Time and again, Emily-- Em-- Hansen uses her geological training and her unflinching scientist's eye to sniff out a killer. Now in her newest case, Em heads to Utah for a paleontology conference and ends up embroiled in murder when her host, a notorious dinosaur expert, ends up dead, stabbed with a dinosaur bone. The high-stakes world of dinosaur study and research, coupled with the secrets of a conservative sect of Mormonism, provide the suspects and Em, if she isn't buried like so many fossils by a determined ...
Time and again, Emily-- Em-- Hansen uses her geological training and her unflinching scientist's eye to sniff out a killer. Now in her newest case, Em heads to Utah for a paleontology conference and ends up embroiled in murder when her host, a notorious dinosaur expert, ends up dead, stabbed with a dinosaur bone. The high-stakes world of dinosaur study and research, coupled with the secrets of a conservative sect of Mormonism, provide the suspects and Em, if she isn't buried like so many fossils by a determined killer, is forced to provide the solution.
Science and detective work should go together naturally. After all, they're both about the pursuit of truth. But aside from medical thrillers, not many writers nowadays embark upon the scientific mystery. Of those who do, Andrews, whose novels feature forensic geologist Em Hansen, has become a leading light. The fifth entry in Andrews's series (after Only Flesh and Bones) rivets both as a crime story and as a discussion of the relationship between science and religion. Em is working as a petroleum geologist when George Dishey, a famous paleontologist, invites her to speak at a conference in Salt Lake City. Flattered, she accepts, although she knows little about his specialty: dinosaurs. Em is Dishey's houseguest when he is savagely murdered, and her status as prime suspect leads her to launch an independent investigation of her host's death. Em is a vulnerable and highly appealing lead, and Andrews shines at showing readers what it's like to be a scientist. Em believes in "the pleasures of learning"; readers will happily learn alongside her as she finds out about dinosaur fossils. The allure of scientific discovery is strongly felt in this novel, as is the jealously and pettiness of paleontologists engaged in academic back stabbing. Em is attracted to Ray, a police officer assigned to the murder case. Ray is a devout Mormon, and Em wonders about the difference between his religion and her rational scientific beliefs. It's a crisis of conscience for her: can a spiritual life honorably co-exist with a life devoted to science? Andrews provides absorbing discussions of creationism, fossil excavation and the scientific method. Her novel is a suspenseful mystery spiked with dinosaurs, science and religion: what more could readers ask for? Author tour. (Sept.) Copyright 1999 Cahners Business Information.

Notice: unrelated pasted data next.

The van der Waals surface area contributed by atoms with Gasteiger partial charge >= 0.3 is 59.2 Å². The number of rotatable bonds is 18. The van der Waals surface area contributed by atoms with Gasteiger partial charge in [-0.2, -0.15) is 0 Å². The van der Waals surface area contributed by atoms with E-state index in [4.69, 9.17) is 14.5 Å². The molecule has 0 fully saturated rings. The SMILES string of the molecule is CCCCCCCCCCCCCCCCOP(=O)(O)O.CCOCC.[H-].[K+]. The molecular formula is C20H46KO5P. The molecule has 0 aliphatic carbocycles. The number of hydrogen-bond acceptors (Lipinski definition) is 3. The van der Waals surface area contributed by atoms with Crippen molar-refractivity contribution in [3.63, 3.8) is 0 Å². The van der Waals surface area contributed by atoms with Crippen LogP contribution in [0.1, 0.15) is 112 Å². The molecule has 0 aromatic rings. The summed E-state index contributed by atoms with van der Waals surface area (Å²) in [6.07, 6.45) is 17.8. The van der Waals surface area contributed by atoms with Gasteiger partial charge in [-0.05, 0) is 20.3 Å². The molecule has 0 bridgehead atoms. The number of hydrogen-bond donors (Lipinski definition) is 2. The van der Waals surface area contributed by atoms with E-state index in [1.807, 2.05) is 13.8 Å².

While in Utah for a paleontology conference, series geologist/sleuth Em Hansen winds up investigating another murder. This time, someone murders her host, a famous dinosaur expert, and the deed is almost pinned on her. Appealing characters and fluent prose; for fans of the series. Copyright 1999 Cahners Business Information.
Hence, loathed melancholy. Professional stratigrapher and amateur forensic geologist Emily Hansen's flown her gas-and-oil coop in Denver, and the million problems that dogged her there (Only Flesh and Bones, 1998, etc.) for the temporarily greener pastures of Salt Lake City—greener at least, she assumes, for the time it'll take her to read her paper at the geological conference that hotshot George Dishey has invited her to. Except: (1) her host has been murdered by someone evidently intent on returning his blood to the ground—someone the local cops suspect might be her—and (2) she's not really scheduled to speak at the conference; it seems instead that confirmed bachelor George had imported her as his latest bimbo. And that's not all the swinging single was up to, as Em realizes when an awfully young woman named Nina bursts into George's home and announces that she's George's other wife. George, it soon develops, was quite the liar, telling giant fibs about his fieldwork, the source of his well-financed solo digs, his checkered private life, and his ties to the Mormon community. But which of his hundred lies got him killed? The mix of generous plotting and leisurely plodding leaves Andrews time for long excursuses on allosaurs, academics, Mormons, and helicopters, some didactically effective, all blind alleys. Many readers will forget that George Dishey ever got himself killed.
Sarah Andrews, a professional geologist and licensed pilot, lives with her husband and son in northern California. Awarded the prestigious American Association of Petroleum Geologists' Journalists Award in 1998 for her mystery writing, she also teaches geology at Sonoma State University. This is her fifth Em Hansen mystery.